Obsessive-compulsive disorder (OCD) is a mental condition that produces unwanted and repeated thoughts that frequently lead to an action. The activities are usually an attempt to relieve the stress and anxiety that these repeated thoughts create. However, they only bring short-term relief and are usually repeated over and over. Examples of these actions include things like excessive washing of the hands and the need to be constantly straightening things such as rugs on the floor or papers stacked on a desk. People with OCD who do not carry out these actions often experience an escalation in the level of anxiety they are experiencing.
Individuals with the condition often spend more than an hour a day on these thoughts or actions even though they get no pleasure from them. As a result, they can have major difficulties functioning on a daily basis.
The exact causes of OCD are not known. However, evidence seems to indicate that certain factors can play a role in its development. They include injuries, infections and a history of abuse. Genes seem to be a contributing factor as well.
Individuals with OCD often show signs of it during childhood with most cases diagnosed before age 20. It is not unheard of for it to be first noticed in people in their 30s, however.
Medicines such as mood stabilizers, antidepressants and antipsychotics are often prescribed for OCD patients, sometimes in combination with behavior therapy. If you or a loved one has OCD that is interfering with daily living and you want to learn more about an innovative method for dealing with it, ask us about neurofeedback training.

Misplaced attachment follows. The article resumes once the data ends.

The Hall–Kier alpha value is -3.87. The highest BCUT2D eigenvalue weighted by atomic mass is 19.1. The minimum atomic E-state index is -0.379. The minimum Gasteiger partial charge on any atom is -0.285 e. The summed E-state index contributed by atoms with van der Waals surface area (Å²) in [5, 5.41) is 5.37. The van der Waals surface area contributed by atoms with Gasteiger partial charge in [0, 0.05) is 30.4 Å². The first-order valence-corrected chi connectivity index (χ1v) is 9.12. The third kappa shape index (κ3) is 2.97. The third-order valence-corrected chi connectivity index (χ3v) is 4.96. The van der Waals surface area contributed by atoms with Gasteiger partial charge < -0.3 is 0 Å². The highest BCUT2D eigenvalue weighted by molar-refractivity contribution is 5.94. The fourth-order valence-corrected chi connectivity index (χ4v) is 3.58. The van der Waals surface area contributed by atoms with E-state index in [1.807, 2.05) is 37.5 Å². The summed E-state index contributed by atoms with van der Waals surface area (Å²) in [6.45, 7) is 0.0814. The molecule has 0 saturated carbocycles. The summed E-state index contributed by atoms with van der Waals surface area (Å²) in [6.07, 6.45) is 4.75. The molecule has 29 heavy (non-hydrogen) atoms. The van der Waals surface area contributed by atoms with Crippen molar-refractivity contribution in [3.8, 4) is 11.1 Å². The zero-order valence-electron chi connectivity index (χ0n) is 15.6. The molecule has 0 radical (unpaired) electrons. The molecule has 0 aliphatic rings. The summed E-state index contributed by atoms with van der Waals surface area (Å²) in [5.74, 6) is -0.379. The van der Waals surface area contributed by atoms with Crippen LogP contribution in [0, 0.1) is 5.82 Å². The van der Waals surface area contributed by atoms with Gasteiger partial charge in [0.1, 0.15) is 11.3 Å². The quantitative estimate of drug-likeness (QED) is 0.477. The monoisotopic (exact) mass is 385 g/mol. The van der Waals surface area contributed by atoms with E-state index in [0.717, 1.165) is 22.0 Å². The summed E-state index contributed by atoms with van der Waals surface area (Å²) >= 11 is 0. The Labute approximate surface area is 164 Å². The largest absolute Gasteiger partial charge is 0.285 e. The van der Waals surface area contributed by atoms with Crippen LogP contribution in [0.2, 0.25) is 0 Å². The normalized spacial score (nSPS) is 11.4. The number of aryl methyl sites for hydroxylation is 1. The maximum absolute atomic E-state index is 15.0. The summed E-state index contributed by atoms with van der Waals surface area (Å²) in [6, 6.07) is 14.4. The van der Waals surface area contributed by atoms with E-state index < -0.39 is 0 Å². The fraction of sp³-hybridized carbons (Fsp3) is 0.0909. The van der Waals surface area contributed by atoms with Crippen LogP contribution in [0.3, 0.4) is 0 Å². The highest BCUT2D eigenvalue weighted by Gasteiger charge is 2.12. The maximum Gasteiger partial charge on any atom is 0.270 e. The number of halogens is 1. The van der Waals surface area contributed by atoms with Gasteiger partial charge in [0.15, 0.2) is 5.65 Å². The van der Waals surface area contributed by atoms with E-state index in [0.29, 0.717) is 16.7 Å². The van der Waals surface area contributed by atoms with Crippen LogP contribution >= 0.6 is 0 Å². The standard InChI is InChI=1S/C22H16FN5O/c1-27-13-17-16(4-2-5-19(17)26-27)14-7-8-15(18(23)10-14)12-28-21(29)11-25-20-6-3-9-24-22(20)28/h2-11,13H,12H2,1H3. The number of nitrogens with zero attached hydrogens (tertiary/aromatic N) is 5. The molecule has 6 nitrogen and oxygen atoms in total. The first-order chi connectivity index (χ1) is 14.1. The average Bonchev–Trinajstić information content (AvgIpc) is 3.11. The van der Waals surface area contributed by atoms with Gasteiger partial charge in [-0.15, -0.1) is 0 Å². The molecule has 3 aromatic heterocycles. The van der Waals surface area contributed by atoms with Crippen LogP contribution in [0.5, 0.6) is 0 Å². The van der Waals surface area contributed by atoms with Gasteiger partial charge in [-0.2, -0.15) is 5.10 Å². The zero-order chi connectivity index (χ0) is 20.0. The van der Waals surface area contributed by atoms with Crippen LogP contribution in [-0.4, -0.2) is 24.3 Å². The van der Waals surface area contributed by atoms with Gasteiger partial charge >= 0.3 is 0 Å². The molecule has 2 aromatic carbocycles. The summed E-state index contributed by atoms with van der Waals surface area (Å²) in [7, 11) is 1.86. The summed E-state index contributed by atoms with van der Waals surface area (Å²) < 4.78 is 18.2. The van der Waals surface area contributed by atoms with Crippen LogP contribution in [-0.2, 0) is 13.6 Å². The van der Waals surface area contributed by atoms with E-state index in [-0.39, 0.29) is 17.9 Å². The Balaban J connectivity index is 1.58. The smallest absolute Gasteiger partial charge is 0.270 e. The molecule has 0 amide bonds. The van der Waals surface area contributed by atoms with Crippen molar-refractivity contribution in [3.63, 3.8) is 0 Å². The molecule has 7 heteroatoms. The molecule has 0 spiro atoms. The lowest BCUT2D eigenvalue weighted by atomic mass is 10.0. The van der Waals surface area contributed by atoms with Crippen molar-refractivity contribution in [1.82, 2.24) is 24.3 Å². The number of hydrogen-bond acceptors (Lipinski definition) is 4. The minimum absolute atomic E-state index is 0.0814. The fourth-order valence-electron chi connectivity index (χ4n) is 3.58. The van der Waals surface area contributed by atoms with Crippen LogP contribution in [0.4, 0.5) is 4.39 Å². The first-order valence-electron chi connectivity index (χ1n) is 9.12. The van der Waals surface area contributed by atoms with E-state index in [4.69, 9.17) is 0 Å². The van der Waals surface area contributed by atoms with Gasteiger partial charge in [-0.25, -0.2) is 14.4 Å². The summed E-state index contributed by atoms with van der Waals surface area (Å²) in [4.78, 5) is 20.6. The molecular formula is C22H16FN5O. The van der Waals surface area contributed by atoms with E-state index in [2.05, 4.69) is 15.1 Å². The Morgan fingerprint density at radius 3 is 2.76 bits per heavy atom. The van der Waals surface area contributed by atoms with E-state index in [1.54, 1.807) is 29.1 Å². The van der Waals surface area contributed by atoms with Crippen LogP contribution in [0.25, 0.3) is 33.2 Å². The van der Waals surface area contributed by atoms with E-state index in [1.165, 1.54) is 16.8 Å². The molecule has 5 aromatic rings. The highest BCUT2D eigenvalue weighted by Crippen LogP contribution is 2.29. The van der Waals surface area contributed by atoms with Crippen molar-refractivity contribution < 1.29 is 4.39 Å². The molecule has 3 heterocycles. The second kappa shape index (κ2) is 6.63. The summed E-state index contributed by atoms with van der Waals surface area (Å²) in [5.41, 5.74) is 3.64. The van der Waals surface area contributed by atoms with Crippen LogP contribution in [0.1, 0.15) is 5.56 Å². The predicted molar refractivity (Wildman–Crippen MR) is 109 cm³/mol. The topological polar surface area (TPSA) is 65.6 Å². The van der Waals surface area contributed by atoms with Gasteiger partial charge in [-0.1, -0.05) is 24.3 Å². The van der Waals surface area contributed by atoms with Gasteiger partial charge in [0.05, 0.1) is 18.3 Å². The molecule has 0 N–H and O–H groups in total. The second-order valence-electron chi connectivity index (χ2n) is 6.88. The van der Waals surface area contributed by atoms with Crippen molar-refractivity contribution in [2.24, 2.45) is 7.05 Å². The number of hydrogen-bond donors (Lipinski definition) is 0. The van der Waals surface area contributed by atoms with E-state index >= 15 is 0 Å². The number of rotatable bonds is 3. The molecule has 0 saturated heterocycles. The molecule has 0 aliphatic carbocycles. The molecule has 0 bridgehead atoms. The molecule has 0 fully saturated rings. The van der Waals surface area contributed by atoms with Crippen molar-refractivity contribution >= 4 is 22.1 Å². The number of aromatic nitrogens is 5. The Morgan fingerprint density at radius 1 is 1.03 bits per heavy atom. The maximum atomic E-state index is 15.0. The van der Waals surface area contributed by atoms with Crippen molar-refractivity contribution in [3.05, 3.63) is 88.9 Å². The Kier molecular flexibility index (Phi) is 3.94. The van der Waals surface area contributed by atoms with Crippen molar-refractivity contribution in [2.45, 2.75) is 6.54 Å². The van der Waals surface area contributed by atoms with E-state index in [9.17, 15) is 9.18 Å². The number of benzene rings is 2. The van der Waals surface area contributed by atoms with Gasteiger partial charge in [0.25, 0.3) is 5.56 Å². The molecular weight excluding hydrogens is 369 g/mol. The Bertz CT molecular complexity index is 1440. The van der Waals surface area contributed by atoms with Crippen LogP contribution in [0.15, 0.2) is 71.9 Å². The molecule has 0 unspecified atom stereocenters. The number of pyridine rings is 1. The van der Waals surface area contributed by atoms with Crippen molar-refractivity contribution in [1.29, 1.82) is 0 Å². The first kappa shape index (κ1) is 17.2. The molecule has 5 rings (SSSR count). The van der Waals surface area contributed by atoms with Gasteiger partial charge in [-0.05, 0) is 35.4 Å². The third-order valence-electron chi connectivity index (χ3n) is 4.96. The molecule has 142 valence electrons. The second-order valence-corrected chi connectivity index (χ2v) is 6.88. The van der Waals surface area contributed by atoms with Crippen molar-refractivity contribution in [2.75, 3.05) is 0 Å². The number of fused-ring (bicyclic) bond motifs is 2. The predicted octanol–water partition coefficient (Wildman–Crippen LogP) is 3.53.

Neurofeedback training works by teaching the brain to change the way it responds to external stimuli. It is done by connecting the patient to a computer that monitors brain waves as the person listens to music, plays games or engages in other relaxing activities. The intent is to teach the brain to produce different kinds of waves that will change the way the person responds to varying circumstances.
The training works by helping the patient develop skills in much the same way he or she does when learning to play a new video game. As the skills improve, healthier brain waves are produced that will enable the individual to respond to circumstances in a more calm and rational way.
Neurofeedback training is non-invasive and produces no side effects. If you are interested in something to improve your or your loved one’s OCD symptoms, consider neurofeedback training with the experts at the Advanced Health & Performance Institute in Orlando. Contact us today to schedule your first appointment.